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Gistok
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Username: Gistok

Post Number: 3871
Registered: 08-2004
Posted on Wednesday, March 21, 2007 - 3:06 pm: Edit PostDelete PostMove Post (Moderator/Admin Only)

Scottr, one of the most moving moments in my life happened in Germany in the 1980's. I was visiting Speyer's 1000 year old Cathedral (largest Romanesque Cathedral in the world, with an interior 440 ft. long and 108ft tall). It was a dull rainy day, and I was alone in the vast cathedral at the time, and went into the crypt (largest in Europe) to visit the final resting place of 8 German Emperors (buried 1039-1291).

While I was down there I suddenly heard the organ playing up in the nave. The sound was resonating throughout the massive structure, and I went back up to the Choir, where I heard the organ pipes playing over 400 ft. away above the entrance portal.

It was a very moving experience, especially being alone in such a vast space, where ones senses were all in tune to the majesty of the place and time.
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Scottr
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Username: Scottr

Post Number: 447
Registered: 07-2006
Posted on Wednesday, March 21, 2007 - 3:18 pm: Edit PostDelete PostMove Post (Moderator/Admin Only)

The State in Kalamazoo (Spanish, 1927) and the Capitol in Flint (Roman, 1928) are also atmospheric theaters by Eberson. (Although I'm sure Gistok knows that, I'm merely adding for those interested...)
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Scottr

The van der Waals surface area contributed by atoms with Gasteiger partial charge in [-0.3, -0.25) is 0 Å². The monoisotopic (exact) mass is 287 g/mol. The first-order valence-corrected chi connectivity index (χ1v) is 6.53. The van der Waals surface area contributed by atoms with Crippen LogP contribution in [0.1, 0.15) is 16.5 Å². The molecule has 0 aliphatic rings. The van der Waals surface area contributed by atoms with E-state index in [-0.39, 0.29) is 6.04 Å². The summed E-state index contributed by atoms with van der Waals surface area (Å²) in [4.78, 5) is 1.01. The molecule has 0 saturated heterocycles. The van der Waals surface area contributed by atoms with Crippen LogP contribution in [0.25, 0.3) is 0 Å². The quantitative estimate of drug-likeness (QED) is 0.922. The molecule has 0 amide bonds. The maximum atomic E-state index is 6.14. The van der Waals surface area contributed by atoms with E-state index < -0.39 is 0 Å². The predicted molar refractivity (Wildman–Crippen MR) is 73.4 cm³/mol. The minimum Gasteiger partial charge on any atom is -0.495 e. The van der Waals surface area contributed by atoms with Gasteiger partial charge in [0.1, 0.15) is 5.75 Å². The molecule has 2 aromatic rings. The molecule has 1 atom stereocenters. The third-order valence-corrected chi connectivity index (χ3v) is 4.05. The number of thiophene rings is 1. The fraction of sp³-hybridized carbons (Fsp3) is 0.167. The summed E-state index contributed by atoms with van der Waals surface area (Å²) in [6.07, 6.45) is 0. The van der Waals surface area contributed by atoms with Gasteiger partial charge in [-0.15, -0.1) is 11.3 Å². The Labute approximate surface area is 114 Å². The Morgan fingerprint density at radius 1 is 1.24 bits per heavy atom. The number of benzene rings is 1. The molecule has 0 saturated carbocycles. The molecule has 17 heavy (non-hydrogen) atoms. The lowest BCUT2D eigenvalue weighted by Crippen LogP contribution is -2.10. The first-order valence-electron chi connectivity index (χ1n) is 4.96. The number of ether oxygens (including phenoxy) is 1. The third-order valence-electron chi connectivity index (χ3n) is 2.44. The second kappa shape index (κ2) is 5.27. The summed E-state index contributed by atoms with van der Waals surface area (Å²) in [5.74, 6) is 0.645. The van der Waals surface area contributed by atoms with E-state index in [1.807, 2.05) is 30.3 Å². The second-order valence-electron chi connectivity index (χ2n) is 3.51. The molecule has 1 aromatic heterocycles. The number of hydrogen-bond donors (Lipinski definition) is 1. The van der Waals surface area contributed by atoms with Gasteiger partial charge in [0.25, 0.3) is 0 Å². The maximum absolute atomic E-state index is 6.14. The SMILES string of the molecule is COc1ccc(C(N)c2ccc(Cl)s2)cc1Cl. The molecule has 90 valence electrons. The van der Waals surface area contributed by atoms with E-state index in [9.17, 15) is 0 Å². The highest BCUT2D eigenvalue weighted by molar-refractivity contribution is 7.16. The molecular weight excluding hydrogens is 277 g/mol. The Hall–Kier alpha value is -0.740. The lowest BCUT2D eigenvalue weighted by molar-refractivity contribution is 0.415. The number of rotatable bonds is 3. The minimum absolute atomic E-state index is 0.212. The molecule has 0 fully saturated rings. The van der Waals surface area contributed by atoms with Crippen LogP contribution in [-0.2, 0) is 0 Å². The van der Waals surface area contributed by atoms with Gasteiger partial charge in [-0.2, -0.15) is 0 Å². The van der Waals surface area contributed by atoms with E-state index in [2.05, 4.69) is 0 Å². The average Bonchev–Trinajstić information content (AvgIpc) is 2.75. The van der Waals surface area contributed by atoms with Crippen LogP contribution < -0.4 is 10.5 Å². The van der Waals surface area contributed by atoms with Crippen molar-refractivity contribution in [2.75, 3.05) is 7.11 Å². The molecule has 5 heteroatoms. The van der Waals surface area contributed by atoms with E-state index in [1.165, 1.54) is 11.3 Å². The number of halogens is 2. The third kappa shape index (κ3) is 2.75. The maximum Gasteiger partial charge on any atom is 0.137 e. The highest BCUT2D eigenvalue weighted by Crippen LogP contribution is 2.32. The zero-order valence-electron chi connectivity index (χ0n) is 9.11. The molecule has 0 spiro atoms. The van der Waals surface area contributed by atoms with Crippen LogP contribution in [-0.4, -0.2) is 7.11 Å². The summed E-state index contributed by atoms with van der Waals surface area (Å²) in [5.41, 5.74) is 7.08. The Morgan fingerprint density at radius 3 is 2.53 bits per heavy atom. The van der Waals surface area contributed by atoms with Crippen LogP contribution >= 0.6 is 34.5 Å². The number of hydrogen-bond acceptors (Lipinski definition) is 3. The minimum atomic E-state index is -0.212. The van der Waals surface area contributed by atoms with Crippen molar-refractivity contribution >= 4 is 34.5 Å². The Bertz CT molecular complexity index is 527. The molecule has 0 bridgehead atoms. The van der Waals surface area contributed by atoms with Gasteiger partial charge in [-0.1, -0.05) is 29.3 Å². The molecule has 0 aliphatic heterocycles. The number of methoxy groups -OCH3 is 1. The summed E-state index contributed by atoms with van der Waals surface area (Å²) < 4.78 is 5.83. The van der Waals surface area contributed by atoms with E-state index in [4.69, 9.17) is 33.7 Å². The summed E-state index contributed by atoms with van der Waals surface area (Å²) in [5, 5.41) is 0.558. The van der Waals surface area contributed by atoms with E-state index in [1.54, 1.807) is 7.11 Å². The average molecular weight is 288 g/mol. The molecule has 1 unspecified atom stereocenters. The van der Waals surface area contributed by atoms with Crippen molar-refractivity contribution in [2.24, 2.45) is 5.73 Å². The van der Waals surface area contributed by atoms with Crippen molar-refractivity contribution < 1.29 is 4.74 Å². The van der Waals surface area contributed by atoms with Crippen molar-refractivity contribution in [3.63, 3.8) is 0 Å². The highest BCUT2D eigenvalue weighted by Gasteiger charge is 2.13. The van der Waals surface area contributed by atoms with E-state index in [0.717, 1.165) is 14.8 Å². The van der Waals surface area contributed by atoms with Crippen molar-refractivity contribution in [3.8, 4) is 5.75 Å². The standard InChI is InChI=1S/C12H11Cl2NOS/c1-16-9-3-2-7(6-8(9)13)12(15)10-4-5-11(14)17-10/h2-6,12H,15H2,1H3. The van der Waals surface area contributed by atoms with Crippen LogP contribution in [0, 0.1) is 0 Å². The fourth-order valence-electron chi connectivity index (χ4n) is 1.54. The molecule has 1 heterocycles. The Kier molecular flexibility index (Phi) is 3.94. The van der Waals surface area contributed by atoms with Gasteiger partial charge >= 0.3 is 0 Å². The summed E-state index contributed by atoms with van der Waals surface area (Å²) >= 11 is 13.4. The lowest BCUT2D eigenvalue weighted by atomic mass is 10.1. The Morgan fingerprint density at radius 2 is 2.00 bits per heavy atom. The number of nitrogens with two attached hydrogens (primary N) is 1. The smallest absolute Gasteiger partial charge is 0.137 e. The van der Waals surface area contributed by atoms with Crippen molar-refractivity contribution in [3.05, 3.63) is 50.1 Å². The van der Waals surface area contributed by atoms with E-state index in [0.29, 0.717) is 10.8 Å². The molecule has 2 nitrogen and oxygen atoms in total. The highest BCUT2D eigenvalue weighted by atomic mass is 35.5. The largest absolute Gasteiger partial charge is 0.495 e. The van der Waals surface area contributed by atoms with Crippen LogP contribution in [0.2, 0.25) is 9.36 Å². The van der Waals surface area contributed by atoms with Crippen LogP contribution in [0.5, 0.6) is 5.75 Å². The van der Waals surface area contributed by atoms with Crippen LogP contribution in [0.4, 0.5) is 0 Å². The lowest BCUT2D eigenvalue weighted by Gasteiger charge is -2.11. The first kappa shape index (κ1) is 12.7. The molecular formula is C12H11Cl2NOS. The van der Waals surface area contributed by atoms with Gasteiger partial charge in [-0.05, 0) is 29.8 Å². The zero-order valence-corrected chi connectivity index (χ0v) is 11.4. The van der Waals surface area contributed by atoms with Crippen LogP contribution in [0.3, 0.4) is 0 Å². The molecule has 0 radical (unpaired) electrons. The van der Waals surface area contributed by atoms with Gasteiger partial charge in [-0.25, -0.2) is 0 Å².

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Username: Scottr

Post Number: 448
Registered: 07-2006
Posted on Wednesday, March 21, 2007 - 3:23 pm: Edit PostDelete PostMove Post (Moderator/Admin Only)

That would be amazing to hear that, Gistok, especially alone. I wonder if my dad has been there - he was based in Germany when he was in the Air Force. I'll have to ask when I get the chance. Thanks for sharing the memory :-)
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Kathleen
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Username: Kathleen

Post Number: 2118
Registered: 10-2003
Posted on Wednesday, March 21, 2007 - 3:30 pm: Edit PostDelete PostMove Post (Moderator/Admin Only)

Scottr: Maybe when you visit Detroit, you'd have time to check out the Redford Theatre for their classic movie offerings with organ prelude and intermission.

The Motor City Theatre Organ Society runs the theatre and has done a lot of restoration work.

http://redfordtheatre.com/
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Scottr
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Username: Scottr

Post Number: 449
Registered: 07-2006
Posted on Wednesday, March 21, 2007 - 4:57 pm: Edit PostDelete PostMove Post (Moderator/Admin Only)

Thanks, Kathleen, for the recommendation and link. I will be sure to keep it in mind, perhaps even make a special trip. i'm generally not much into classic movies, but i see in june they are showing Back to the Future - one of my favorites.
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Eastsidedame
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Username: Eastsidedame

Post Number: 5
Registered: 12-2006
Posted on Thursday, March 22, 2007 - 10:25 pm: Edit PostDelete PostMove Post (Moderator/Admin Only)

Is book available through Amazon? If so, I'm in! A great movie house site is cinematreasures.org. They've got a lot of good stuff on Detroit's theaters.
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Legsdiamond
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Username: Legsdiamond

Post Number: 44
Registered: 01-2005